WMSC revises rules to combat porpoising; details findings around Guanyu crash

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The FIA World Motor Sport Council (WMSC) has approved several changes to the 2022 and 2023 Formula 1 Technical Regulations to address two key safety concerns – the phenomenon of vertical oscillations (‘aerodynamic porpoising’) and the safety standards for the roll hoops of Formula 1 cars.

FIA President Mohammed Ben Sulayem said, “Safety is absolutely the highest priority for the FIA, and we have devoted significant time and resources to the analysis and resolution of the issue of porpoising. I have personally discussed this matter with all of the teams and drivers, and while of course there are some differences in opinion owing to varying competitive positions, it is very clear that the FIA has a duty to act and ensure that the drivers are not put at undue risk of injury as a result of this phenomenon.

“It was evident that an update to the requirements for the roll hoops was needed after the crash of Zhou Guanyu at Silverstone, and while this incident showed us all how remarkable the safety systems in Formula 1 are, it also proved once again that we must continue to innovate and pursue safety matters without compromise.”

The phenomenon of vertical oscillations (‘aerodynamic porpoising’), combined with low ride heights and minimal rake have been discussed several times in the FIA’s Technical Advisory Committee meetings. The appearance of this phenomenon raised concerns about safety and the health and well-being of the drivers.

While the effect of this phenomenon has been less pronounced on some recent circuits, the FIA believes that its occurrence, and the associated safety issues, will remain and potentially become even worse in the future.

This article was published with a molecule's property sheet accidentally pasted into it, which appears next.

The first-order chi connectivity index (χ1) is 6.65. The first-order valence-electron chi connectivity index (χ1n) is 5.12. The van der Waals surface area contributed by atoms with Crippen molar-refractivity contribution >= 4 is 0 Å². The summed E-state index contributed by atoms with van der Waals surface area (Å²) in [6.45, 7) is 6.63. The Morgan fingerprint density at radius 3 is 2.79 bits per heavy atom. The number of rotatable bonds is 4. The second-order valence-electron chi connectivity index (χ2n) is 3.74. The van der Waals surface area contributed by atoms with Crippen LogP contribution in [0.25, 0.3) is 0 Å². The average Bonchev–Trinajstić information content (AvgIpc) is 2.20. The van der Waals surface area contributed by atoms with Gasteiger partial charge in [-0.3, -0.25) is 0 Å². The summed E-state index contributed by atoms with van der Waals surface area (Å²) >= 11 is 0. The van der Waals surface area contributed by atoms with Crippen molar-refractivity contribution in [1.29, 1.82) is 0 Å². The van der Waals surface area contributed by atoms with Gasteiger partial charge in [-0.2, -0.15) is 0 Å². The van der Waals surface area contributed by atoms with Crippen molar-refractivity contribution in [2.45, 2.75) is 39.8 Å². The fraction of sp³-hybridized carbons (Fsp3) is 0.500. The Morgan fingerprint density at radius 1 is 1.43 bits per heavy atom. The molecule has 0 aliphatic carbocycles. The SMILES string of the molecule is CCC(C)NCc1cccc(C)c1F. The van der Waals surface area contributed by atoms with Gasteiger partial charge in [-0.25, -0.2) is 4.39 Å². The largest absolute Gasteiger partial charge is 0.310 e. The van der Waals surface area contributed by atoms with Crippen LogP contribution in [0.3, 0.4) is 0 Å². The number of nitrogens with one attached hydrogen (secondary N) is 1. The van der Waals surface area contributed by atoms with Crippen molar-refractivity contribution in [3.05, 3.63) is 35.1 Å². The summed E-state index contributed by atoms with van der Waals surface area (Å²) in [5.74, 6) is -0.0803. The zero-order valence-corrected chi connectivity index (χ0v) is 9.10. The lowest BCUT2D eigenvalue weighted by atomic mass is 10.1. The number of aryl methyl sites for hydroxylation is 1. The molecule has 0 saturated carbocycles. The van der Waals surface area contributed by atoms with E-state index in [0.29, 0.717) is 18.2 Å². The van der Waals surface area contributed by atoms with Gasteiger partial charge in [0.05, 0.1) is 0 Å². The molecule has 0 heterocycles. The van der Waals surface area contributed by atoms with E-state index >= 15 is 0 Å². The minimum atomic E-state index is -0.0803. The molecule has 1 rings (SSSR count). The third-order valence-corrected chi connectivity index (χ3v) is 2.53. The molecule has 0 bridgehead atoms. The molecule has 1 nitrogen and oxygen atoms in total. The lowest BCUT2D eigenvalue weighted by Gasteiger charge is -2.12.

After what the FIA terms extensive consultation with teams, the FIA has revised the F1 Technical Regulations for 2022 and 2023.

From the Belgian Grand Prix, the FIA will be measuring the phenomenon and expecting teams to operate below a certain threshold in order for their car to be considered safe. The Technical Regulations will be amended to limit the flexibility of the central floor area, with changes to re-define the stiffness requirements of plank and skids around the thickness measurement holes.

From 2023, the rules will raise the floor edges by 15mm, while the diffuser throat height will also be raised, the FIA noting that these changes should not require any mechanical design changes. The edge stiffness of the diffuser will also be increased, while additional sensors will be mandated to monitor porpoising.

Roll hoop failure
Following Alfa Romeo driver Zhou Guanyu’s accident at the start of the 2022 British GP, the FIA has conducted a detailed analysis of the crash, in particular the failure of the roll hoop on Guanyu’s car.

The analysis indicated that the pointed top of the roll hoop dug into the tarmac, which contributed to the high horizontal force which led to it breaking off. Notably, the wording of the current regulations allows teams to homologate their roll hoops with forces acting through a lower point than intended. This can lead to the roll hoop only resisting forces that are lower than originally intended by the regulations. As a result, the investigation assessed that a significant increase in roll hoop strength should be implemented in Formula 1.

As such, from 2023, the tops of roll hoops will have to feature a rounded profile, and there will be a change to the minimum height for the point of application of the homologation load test. There will also be a new test added which applies a load in the forward direction. Furthermore, from 2024, new regulations will up the loads the roll hoop must resist.

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Lawrence has been covering engineering subjects – with a focus on motorsport technology – since 2007 and has edited and contributed to a variety of international titles. Currently, he oversees Automotive Powertrain Technology and Professional Motorsport World magazines as editor.

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